Finding a New Christmas Attitude

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I must admit to a decided lack of enthusiasm for Christmas this year. As I’ve asked around, I realize I’m not the only one. Why? Is it something in the zeitgeist? Or have I just happened to chat only with like-minded humbug people this year? Maybe it’s just years of up with the tree, shop, wrap, cook, clean, down with the tree, and repeat.   

I chuckled when I came across this quote:

I drift along into the holidays – let them overtake me unexpectedly – waking up some fine morning and suddenly saying to myself: ‘Why, this is Christmas Day!”
― Ray Stannard Baker

Christmas would not happen if mothers drifted along.  And that’s been ok – like most parents who want to create the magic of Christmas – I’ve never resented it. The difference this year might be not having children young enough to wait for Santa anymore.  Without a strong religious bent in our family, Christmas has mainly been about children.

Christmas Morning

Now it feels like going through the same motions, but without the anticipation of lit up faces and bursting excitement on Christmas morning. For the first time in my life, I’ve been fantasizing not about finding perfect gifts, but about skipping the whole holiday and being on a beach somewhere with family.

Somewhere in the Maldives

This seasonal burn-out began on Black Friday – and I didn’t even shop or buy a thing that day. The large scale onslaught of consumerism feels like the manipulation it is, and perhaps that’s the crux of it. Why participate, when it feels less celebratory than obligatory?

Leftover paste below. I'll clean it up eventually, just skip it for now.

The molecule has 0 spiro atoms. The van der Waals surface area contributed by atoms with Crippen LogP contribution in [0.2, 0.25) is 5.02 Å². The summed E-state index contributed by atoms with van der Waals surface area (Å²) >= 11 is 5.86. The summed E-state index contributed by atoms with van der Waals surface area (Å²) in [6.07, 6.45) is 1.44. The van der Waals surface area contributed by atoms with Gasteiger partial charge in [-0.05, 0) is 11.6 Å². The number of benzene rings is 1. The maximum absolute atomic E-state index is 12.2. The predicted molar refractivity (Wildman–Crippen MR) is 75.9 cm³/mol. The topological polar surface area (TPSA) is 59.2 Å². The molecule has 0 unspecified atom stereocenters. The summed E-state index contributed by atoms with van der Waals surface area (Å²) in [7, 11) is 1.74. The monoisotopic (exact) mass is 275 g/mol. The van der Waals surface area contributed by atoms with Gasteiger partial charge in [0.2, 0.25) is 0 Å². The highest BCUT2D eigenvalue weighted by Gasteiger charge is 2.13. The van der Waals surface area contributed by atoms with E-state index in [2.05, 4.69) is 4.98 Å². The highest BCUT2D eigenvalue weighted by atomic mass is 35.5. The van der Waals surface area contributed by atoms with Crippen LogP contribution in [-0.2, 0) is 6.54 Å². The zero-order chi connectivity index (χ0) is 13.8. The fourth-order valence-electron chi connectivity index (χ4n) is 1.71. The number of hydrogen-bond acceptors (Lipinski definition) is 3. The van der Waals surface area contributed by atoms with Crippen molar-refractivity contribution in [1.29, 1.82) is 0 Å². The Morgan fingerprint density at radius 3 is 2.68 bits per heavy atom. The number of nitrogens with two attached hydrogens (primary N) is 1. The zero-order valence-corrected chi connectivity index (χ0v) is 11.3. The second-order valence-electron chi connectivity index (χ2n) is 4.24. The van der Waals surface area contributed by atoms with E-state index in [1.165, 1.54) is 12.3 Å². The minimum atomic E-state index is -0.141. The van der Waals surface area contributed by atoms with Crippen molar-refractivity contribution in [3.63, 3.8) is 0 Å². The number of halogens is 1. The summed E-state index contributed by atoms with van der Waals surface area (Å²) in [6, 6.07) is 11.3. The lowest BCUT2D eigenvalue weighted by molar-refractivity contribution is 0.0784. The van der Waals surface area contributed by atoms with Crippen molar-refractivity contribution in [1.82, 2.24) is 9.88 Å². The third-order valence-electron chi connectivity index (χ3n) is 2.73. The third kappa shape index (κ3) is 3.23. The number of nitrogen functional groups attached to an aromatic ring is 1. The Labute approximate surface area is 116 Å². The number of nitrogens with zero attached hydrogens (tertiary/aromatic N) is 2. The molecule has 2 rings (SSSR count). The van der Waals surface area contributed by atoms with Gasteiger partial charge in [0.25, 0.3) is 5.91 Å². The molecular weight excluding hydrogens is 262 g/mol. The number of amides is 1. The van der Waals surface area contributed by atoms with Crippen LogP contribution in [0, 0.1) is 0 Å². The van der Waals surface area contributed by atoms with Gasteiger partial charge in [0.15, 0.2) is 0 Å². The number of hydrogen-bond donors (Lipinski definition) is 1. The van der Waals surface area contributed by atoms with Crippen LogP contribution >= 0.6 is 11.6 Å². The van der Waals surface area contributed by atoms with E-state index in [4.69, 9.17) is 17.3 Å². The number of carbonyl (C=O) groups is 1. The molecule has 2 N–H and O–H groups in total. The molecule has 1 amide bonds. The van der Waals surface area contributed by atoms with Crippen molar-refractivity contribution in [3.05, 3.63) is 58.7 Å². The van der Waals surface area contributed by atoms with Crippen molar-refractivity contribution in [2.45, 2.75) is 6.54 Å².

Because we hope that the magic of the season will prevail, after all.

So, since a Christmas trip to a warm beach is clearly not happening, it’s time to make changes and put meaning back into the holiday – a seasonal attitude adjustment. Here are a few ideas I’m trying:

  • Consciously work on gratitude – we’re often too busy to actually tally the wonderful positives in our lives: family, friends, good health, purpose. Little things, big things. Write it all down. It’s a tremendously helpful habit for lifting a dark mood.
  • Lower expectations about everything. Which leads to the next point:
  • Don’t feel everything must be done the same way it’s always been done. Decorations in every room, including the powder room? Elaborate mantel-scape? Not happening this year, and that’s ok.
  • If putting a tree up is a non-negotiable to-do, and it probably is, mix it up a bit. Leave off ornaments that you’ve always put on the tree, but which may feel tired, and add others. Maybe in a different colour scheme. There are plenty in the  stores this year.

Traditional Home Magazine

It’s a small thing, and a bit ironic given my rant about shopping, but colour makes me happy, so turquoise and fresh green ornaments it is! If it makes the chore more fun, so be it. It’s worth it.

Simple Arrangement

Martha Stewart Christmas Tree

  • Try to resist the siren call of too much anything – piling on presents for kids who have too much already, food, busy-ness. It should be about quality over quantity – for everything.
  • Recognize when assumed expectations and guilt are the basis of choices, and be more intentional and clear ahead of time.
  • That said, enjoy finding that perfect gift for loved ones, and in turn, receive, honour and enjoy the thoughtfulness of gift-givers. It really is the thought that warms the heart.
  • And remember:

A lovely thing about Christmas is that it’s compulsory, like a thunderstorm, and we all go through it together.”
― Garrison Keillor, Leaving Home

*images above via Pinterest

Update: New little birds in turquoise and green perch in the tree:

Turquoise Ornaments

Bird Ornament 

Part two: The Christmas escape fantasy continues here.  In Paris.

 

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One thought on “Finding a New Christmas Attitude

  1. Pingback: Christmas in Paris | This Peaceful Home

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